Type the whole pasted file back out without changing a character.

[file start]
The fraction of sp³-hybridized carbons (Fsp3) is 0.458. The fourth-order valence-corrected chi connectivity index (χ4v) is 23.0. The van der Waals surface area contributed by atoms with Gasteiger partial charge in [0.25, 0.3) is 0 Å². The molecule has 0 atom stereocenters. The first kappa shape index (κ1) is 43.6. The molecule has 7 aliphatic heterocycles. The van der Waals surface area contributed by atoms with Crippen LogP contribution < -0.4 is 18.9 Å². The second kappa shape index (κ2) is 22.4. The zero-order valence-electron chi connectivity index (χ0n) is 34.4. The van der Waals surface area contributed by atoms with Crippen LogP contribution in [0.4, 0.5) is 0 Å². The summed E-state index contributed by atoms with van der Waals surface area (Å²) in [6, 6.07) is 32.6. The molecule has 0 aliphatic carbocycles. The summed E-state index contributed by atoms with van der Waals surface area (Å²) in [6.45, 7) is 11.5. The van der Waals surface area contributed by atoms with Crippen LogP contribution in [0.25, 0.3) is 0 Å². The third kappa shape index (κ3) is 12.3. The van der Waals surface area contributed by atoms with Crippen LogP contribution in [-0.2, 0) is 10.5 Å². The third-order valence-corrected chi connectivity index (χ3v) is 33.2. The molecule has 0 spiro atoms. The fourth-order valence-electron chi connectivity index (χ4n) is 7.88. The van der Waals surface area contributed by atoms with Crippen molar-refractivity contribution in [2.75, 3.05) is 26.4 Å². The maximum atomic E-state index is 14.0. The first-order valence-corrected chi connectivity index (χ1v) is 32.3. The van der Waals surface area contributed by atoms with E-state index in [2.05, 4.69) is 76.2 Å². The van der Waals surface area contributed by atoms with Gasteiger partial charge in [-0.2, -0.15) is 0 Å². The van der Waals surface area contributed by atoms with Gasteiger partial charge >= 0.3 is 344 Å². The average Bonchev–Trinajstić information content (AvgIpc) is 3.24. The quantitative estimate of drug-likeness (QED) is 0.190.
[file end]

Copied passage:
The fraction of sp³-hybridized carbons (Fsp3) is 0.458. The fourth-order valence-corrected chi connectivity index (χ4v) is 23.0. The van der Waals surface area contributed by atoms with Gasteiger partial charge in [0.25, 0.3) is 0 Å². The molecule has 0 atom stereocenters. The first kappa shape index (κ1) is 43.6. The molecule has 7 aliphatic heterocycles. The van der Waals surface area contributed by atoms with Crippen LogP contribution < -0.4 is 18.9 Å². The second kappa shape index (κ2) is 22.4. The zero-order valence-electron chi connectivity index (χ0n) is 34.4. The van der Waals surface area contributed by atoms with Crippen LogP contribution in [0.4, 0.5) is 0 Å². The summed E-state index contributed by atoms with van der Waals surface area (Å²) in [6, 6.07) is 32.6. The molecule has 0 aliphatic carbocycles. The summed E-state index contributed by atoms with van der Waals surface area (Å²) in [6.45, 7) is 11.5. The van der Waals surface area contributed by atoms with Crippen LogP contribution in [0.25, 0.3) is 0 Å². The third kappa shape index (κ3) is 12.3. The van der Waals surface area contributed by atoms with Crippen LogP contribution in [-0.2, 0) is 10.5 Å². The third-order valence-corrected chi connectivity index (χ3v) is 33.2. The molecule has 0 spiro atoms. The fourth-order valence-electron chi connectivity index (χ4n) is 7.88. The van der Waals surface area contributed by atoms with Crippen molar-refractivity contribution in [2.75, 3.05) is 26.4 Å². The maximum atomic E-state index is 14.0. The first-order valence-corrected chi connectivity index (χ1v) is 32.3. The van der Waals surface area contributed by atoms with E-state index in [2.05, 4.69) is 76.2 Å². The van der Waals surface area contributed by atoms with Gasteiger partial charge in [-0.2, -0.15) is 0 Å². The van der Waals surface area contributed by atoms with Gasteiger partial charge >= 0.3 is 344 Å². The average Bonchev–Trinajstić information content (AvgIpc) is 3.24. The quantitative estimate of drug-likeness (QED) is 0.190.